Will you take me away? And will you make me your wife?
- Meat Loaf, “Paradise by the Dashboard Light,”, 1977

Today kids as young as 12 and 13 are regularly reported to be attending “rainbow parties (at which girls wearing different shades of lipstick take turns performing oral sex on boys) or engaging more directly in sexual behaviors that include oral sex. The old base system - a kiss for first breast for second, groping for third and intercourse for home- has rendered utterly obsolete, replaced by a shifting game whose rules are not quite clear.

Meanwhile, the dating culture that persisted from around the turn of the 20th century to its waning years seems almost to have disappeared, replaced - for better or worse - by “hooking up”. Young men in high school and college no longer ask young women out on dates. Couple doesn’t go out or go steady”. Instead, boy meets girl at a party or frat house or bar and takes her home (college apartment) for sex. Hook-up can be a kiss on the lips o full-on sex. The most useful is the depiction presented in Andrea Lavinthal and Jessica Rozler’s Hookup Handbook is the following:

Girl A sort of known Boy B (may be were in the same Psych 101 class, have mutual friends)
Girl A goes to the bar with her friends, and boy B goes out to the same bar with his friends.
Girl A stands in one corner on the bar, downs cosmopolitans, screams the words to ‘like a Prayer’ at the top of her lungs and pretends to ignore boy B.
Boy B stands in another corner of the bar and chugs beer with his friends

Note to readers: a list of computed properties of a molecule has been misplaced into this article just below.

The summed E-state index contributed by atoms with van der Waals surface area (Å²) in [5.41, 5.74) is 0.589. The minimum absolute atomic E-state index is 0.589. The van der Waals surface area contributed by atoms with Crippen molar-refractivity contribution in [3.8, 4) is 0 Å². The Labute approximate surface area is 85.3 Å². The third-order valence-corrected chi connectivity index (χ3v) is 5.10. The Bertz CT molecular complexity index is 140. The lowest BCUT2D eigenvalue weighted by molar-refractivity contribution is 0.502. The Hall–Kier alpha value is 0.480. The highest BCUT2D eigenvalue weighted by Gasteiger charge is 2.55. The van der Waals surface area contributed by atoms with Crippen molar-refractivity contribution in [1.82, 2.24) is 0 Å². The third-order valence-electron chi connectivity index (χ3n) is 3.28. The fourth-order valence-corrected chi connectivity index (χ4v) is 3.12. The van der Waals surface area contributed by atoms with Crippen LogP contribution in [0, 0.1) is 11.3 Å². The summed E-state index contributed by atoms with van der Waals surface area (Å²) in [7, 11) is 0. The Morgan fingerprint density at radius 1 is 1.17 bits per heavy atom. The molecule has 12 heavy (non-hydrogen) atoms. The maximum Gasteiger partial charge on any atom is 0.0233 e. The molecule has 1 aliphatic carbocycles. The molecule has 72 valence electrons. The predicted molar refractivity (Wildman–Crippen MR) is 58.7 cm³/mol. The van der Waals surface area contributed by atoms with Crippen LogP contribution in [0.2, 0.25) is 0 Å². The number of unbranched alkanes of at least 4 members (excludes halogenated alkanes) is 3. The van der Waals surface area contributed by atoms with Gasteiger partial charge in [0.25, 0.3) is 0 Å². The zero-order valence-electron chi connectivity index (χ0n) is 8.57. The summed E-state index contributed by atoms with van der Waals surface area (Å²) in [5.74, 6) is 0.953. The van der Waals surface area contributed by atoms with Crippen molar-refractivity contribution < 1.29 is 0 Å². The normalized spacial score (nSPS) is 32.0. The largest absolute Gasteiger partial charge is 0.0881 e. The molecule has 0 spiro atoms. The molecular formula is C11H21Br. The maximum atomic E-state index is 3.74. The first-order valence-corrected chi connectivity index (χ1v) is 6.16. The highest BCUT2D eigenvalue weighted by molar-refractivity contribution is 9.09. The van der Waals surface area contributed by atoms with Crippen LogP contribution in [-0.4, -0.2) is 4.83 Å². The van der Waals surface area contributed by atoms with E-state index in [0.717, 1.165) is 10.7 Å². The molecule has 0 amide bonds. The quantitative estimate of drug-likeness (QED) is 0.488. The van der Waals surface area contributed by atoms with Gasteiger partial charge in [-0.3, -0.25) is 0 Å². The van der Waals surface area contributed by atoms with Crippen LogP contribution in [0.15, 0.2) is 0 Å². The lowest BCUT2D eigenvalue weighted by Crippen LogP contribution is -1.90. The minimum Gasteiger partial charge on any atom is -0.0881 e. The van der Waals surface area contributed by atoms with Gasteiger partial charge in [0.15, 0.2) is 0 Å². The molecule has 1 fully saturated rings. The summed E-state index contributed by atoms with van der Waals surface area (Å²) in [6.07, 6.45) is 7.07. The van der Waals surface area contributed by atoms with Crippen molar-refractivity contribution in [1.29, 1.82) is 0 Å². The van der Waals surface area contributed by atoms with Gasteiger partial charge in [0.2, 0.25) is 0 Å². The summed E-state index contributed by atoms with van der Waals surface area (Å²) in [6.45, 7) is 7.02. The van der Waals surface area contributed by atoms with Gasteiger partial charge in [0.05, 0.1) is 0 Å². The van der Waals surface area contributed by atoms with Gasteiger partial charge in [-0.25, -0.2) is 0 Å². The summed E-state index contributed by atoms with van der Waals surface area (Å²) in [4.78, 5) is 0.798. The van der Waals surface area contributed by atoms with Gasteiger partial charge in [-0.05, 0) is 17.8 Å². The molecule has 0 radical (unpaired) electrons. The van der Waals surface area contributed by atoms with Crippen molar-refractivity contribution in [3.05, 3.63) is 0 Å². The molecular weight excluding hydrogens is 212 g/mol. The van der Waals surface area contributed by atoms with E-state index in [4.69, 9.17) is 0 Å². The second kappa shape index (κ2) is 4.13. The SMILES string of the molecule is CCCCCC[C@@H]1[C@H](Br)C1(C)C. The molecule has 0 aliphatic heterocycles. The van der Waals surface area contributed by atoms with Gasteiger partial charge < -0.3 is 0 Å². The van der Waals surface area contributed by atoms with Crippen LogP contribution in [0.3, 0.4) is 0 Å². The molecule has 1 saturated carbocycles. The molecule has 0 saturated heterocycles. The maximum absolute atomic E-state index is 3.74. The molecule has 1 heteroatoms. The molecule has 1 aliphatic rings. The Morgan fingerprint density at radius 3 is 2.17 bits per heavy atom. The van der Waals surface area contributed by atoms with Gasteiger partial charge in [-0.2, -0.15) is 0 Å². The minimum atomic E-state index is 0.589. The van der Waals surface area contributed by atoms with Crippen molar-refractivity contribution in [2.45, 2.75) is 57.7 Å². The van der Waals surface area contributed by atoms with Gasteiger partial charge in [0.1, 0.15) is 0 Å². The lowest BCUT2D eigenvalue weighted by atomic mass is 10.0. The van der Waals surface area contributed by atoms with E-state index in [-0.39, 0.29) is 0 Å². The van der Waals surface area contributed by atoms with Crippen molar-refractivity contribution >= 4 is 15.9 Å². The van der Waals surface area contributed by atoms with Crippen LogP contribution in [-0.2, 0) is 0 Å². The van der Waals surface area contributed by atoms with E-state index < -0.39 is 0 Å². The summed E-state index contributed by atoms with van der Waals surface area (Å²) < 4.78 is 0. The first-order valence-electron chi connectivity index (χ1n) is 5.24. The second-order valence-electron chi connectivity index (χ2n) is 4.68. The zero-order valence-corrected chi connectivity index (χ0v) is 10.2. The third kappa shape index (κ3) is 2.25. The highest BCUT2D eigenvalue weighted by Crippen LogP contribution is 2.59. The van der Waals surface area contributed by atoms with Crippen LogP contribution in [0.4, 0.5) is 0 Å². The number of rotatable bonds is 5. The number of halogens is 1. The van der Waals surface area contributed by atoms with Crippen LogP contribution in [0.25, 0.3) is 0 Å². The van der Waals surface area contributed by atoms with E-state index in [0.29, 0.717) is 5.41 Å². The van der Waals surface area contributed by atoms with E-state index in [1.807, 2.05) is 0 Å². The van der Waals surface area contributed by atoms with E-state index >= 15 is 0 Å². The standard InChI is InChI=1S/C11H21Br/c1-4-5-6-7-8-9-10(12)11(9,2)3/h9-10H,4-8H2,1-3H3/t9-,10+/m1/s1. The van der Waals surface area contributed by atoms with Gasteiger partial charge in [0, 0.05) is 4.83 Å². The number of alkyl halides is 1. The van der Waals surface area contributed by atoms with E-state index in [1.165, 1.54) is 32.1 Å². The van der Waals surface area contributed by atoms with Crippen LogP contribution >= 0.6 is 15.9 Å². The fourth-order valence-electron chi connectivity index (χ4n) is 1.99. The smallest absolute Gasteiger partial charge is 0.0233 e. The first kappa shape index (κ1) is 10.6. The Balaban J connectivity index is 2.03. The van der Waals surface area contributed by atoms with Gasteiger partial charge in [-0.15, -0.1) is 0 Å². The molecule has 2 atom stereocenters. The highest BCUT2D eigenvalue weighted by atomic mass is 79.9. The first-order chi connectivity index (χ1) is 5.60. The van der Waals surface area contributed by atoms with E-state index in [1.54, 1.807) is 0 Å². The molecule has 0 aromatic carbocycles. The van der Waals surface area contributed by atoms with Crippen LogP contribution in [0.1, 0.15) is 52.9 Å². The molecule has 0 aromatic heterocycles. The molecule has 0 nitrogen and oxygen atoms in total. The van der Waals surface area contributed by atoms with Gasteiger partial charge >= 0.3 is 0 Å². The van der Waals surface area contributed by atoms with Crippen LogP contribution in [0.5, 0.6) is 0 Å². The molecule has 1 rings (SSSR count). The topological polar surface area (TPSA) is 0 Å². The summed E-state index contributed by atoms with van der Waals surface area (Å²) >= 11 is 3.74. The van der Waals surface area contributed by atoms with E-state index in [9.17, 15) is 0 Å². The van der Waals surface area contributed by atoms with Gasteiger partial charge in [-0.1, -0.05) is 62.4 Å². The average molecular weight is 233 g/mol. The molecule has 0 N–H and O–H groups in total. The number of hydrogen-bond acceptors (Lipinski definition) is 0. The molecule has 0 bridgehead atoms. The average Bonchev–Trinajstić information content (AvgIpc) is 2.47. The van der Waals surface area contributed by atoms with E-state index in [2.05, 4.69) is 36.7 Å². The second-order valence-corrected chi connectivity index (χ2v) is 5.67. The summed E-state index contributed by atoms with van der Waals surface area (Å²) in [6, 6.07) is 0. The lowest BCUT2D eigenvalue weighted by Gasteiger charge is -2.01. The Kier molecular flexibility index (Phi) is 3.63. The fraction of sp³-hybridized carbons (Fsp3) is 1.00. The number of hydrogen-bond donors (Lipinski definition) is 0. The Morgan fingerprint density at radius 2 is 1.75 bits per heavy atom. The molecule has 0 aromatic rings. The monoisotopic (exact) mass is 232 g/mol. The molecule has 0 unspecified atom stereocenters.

When girl A finally gets enough courage (drunk enough!), she approaches boy B and says, “Hey, what’s going on?”
When boy B finally realizes that girl A is the best he’s going to do tonight, he answers, “Nothing’”
The two proceed to make out at the bar and then go back to his place and ‘hook up’.

The hooking-up culture, by comparison, seems perfectly content to let boys be boys - esp. if they are well-muscled and tousle-haired and drive nice car. Men are hot’ rather than oppressive in hookup-land; desirable than despicable. In practice, though, it also means that women are no longer in a position to ask for anything but sex in exchange for sex - not marriage, not a date, not even a phone call the next morning. Women are as free as men to have sex simply for pleasure. No need to maintain a relationship in their busy academic life.
Rihanna’s famous song, “Rude boy’ calls for casual sex:
Come here, rude boy, boy; can you get it up?
Come here rude boy, boy; is you big enough?
Take it, take it baby, baby
Take it, take it; love me, love me

Ultimately, the crux of the matter is whether women truly enjoy the freedom that comes from uncommitted sex. And it is not clear that they do. Instead, as Stepp reports in ‘Unhooked’, many of the women who embrace he hookup culture for some period of time, later come to regret it. Rather than feeling empowered by their conquests, they feel abandoned by the men they thought might be their boyfriends. Rather than whisking blithely from one affair to the next, they are waiting for call for last night's encounter to call them back. Because, the hookup is so clearly not about commitment, though, he rarely does. And the women are left, longing for something they swore they did n’t want.